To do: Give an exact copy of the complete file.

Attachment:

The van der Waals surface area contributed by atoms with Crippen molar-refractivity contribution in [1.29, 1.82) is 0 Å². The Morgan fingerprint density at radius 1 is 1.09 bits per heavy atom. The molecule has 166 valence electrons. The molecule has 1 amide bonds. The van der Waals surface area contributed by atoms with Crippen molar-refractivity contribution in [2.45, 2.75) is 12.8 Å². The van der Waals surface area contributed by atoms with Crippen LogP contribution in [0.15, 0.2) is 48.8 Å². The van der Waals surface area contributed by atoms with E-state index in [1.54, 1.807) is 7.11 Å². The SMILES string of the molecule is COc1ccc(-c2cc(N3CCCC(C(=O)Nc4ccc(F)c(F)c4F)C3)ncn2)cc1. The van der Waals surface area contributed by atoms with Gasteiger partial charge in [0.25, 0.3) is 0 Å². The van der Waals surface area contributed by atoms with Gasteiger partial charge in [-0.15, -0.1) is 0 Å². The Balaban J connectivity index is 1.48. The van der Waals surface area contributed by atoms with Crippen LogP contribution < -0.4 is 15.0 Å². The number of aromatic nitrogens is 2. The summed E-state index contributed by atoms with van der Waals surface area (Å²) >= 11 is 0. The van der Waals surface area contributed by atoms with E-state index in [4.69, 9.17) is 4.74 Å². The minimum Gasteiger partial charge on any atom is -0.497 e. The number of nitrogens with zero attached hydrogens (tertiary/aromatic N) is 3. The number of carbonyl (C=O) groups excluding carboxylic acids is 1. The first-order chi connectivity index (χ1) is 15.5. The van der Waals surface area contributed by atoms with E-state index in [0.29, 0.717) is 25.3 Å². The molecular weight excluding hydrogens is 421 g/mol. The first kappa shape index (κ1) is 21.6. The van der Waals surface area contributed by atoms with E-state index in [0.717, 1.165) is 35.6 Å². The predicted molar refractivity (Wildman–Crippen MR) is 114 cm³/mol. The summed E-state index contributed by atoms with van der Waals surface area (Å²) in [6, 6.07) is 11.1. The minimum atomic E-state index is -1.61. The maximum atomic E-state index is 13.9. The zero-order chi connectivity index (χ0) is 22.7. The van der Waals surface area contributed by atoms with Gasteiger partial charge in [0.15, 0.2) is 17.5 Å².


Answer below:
The van der Waals surface area contributed by atoms with Crippen molar-refractivity contribution in [1.29, 1.82) is 0 Å². The Morgan fingerprint density at radius 1 is 1.09 bits per heavy atom. The molecule has 166 valence electrons. The molecule has 1 amide bonds. The van der Waals surface area contributed by atoms with Crippen molar-refractivity contribution in [2.45, 2.75) is 12.8 Å². The van der Waals surface area contributed by atoms with Crippen LogP contribution in [0.15, 0.2) is 48.8 Å². The van der Waals surface area contributed by atoms with E-state index in [1.54, 1.807) is 7.11 Å². The SMILES string of the molecule is COc1ccc(-c2cc(N3CCCC(C(=O)Nc4ccc(F)c(F)c4F)C3)ncn2)cc1. The van der Waals surface area contributed by atoms with Gasteiger partial charge in [0.25, 0.3) is 0 Å². The van der Waals surface area contributed by atoms with Gasteiger partial charge in [-0.15, -0.1) is 0 Å². The Balaban J connectivity index is 1.48. The van der Waals surface area contributed by atoms with Crippen LogP contribution < -0.4 is 15.0 Å². The number of aromatic nitrogens is 2. The summed E-state index contributed by atoms with van der Waals surface area (Å²) >= 11 is 0. The van der Waals surface area contributed by atoms with E-state index in [4.69, 9.17) is 4.74 Å². The minimum Gasteiger partial charge on any atom is -0.497 e. The number of nitrogens with zero attached hydrogens (tertiary/aromatic N) is 3. The number of carbonyl (C=O) groups excluding carboxylic acids is 1. The first-order chi connectivity index (χ1) is 15.5. The van der Waals surface area contributed by atoms with E-state index in [0.29, 0.717) is 25.3 Å². The molecular weight excluding hydrogens is 421 g/mol. The first kappa shape index (κ1) is 21.6. The van der Waals surface area contributed by atoms with E-state index in [0.717, 1.165) is 35.6 Å². The predicted molar refractivity (Wildman–Crippen MR) is 114 cm³/mol. The summed E-state index contributed by atoms with van der Waals surface area (Å²) in [6, 6.07) is 11.1. The minimum atomic E-state index is -1.61. The maximum atomic E-state index is 13.9. The zero-order chi connectivity index (χ0) is 22.7. The van der Waals surface area contributed by atoms with Gasteiger partial charge in [0.15, 0.2) is 17.5 Å².